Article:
Now that he’s made the cover of Rolling Stone, the Seahawks QB is on the A Train to American pop-culture sainthood. He’s probably made “Recovery Water” the coolest product since the TV remote control.
Until he starts throwing footballs in real games, Seahawks QB Russell Wilson will continue to be a headline magnet for his off-field adventures. As he becomes a national pop star, Wilson goes from movie cameo to TV talk show to evangelist to contract showdown to hottie girlfriend to White House guest to product pitchman, apparently oblivious to his own overwhelming ubiquity.
He’s about one skit as Head Wound Harry on Saturday Night Live from being certified as the Most Overexposed Sports Figure Who Isn’t Charles Barkley. Not that claiming the title would trouble him.
“I’m never worried about that,” he said Thursday after practice, when asked whether too much is enough. “I just take one day at a time, try to be organized, try to be really zoned in. You’ve got to have your priorities straight. You make the main thing, the main thing. First of all, it’s my faith, and then my family, and then football. And all the rest comes with it, which is great. That’s not a bad thing.
“I’ve always been better busy. I like more on my plate.”
The most recent entree on his plate is the cover story in Rolling Stone magazine, “The Chosen One.” The story by a writer granted extensive access covers a lot of ground familiar for Seahawks fans. New is a mention that Wilson is an investor in a tonic made in Tacoma called “Reliant Recovery Water.”
Wilson claimed in the story the elixir’s “nanobubbles” help with recovery from fatigue and injuries, including a concussion when he was hit hard in the NFC Championship during a return of one of his four interceptions.
The concussion was news, since it was not reported at the time, nor did he go through a concussion protocol. And if this product helps with concussions, the NFL figures to buy it by the freighter.
Instead, Wilson offered up a correction.
“I didn’t have a concussion,” he said. “I guess it was perceived wrong, but I did not have a concussion. I was saying that I had consistently been drinking the water for about a month, month and a half, five to seven times a day, and maybe this stuff is helping me out.”
The invalidation of the $3-a-bottle potion’s curative properties for head injuries, as well as the concussion itself, calls into some question the veracity of the story, as well as the product. But as always with Wilson, he believes in it, so it must be true.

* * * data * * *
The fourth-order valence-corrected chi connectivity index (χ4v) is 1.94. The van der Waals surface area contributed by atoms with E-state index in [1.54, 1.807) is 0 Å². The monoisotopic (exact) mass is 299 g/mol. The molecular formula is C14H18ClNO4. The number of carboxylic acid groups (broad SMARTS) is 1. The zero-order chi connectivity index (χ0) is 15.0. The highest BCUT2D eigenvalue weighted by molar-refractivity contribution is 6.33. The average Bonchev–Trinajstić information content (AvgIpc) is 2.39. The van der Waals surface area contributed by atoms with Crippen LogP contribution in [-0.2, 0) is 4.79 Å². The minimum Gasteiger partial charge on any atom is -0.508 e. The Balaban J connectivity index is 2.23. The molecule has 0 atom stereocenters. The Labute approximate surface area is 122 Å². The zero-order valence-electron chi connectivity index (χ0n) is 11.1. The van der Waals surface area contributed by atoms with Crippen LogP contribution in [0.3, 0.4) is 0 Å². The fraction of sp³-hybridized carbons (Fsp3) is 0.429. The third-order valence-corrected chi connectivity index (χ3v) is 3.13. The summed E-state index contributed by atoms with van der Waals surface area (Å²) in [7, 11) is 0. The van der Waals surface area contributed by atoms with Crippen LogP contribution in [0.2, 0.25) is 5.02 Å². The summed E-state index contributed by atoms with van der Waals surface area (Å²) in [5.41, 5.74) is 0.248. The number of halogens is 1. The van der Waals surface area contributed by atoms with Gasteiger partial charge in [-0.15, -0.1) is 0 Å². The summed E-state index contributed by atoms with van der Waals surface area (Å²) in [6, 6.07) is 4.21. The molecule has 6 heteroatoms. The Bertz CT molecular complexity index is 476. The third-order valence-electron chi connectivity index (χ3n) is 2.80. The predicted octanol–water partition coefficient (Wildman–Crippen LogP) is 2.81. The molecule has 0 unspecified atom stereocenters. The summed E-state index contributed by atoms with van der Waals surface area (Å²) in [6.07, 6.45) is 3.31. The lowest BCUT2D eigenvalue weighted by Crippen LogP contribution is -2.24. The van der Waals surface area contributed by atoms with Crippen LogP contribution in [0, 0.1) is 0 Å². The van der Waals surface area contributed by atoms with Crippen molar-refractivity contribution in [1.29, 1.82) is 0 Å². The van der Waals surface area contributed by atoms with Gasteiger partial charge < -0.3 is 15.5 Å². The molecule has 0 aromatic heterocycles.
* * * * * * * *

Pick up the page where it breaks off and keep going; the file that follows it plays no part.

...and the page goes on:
“It’s one of those things that I truly do believe it helps with recovery,” he said. “It’s one of those things that the science behind it . . . all that help that they’re trying to do. I’ve been down to the laboratory in Tacoma. It’s pretty amazing to see everything that’s going into it. It’s going to be a special company, I really believe in that.”
Asked how he became aware of the product, he said, “I met the whole crew — not the whole crew — but I met some of the crew here in Seattle. They came to a game obviously, and it’s been great ever since.
“I started drinking the water about a month before the playoffs, consistently drinking it, five, seven times a day. They were telling me that it’s great for recovery. I’ve loved it ever since. I’ve got tons of cases in my house. There are other guys on the team that drink it for sure. I know Kam Chancellor drinks it. So it’s been a good thing.”
Chancellor would have been asked but . . . well, that’s another story.
Another intriguing thing from the story was that Wilson’s late father, Harrison, long cited by Wilson as his hero and guiding light, was so persuaded by his son’s potential for success that he began tutorials in the Nuke Laloosh School of Saying Nothing A Lot at a young age. From the story:
He began coaching Russell through fake press conferences when the boy was seven. The end result is Wilson is often snarked at for never saying the wrong thing and always being on message. That’s Harrison’s work.
No wonder Wilson is so good at saying nothing. He’s years ahead of most reporters. My only good question at seven was, “Are we there yet?”
Wilson’s programmed behavior and the many programs he’s part of seem of little concern to coach Pete Carroll.
“We do talk a lot,” he said. “Just staying in connection with all that he’s going through. It’s a lot. He has tremendous responsibility and he handles it beautifully. We try to just stay on topic. I don’t want him to be too far away from all of the things that we communicate on that keeps us close to football. He doesn’t let that happen
“I think it’s not too big for him . . . Certainly playing football isn’t.”
If Wilson’s calendar and manner seem a little bewildering to you, don’t feel you’re alone. Wilson’s brother, Harry, was interviewed for the story and said this:
“You could tell (Wilson) the sky is blue and he would be like, ‘No, man, the sky is green.’ He’s probably the most confident person I’ve ever known — and a tough guy to figure out.”
As long as he thinks “nanobubbles” help him, and continues to win NFC Championships despite four interceptions and a walloped head, the only people who have to worry about figuring him out are defensive coordinators.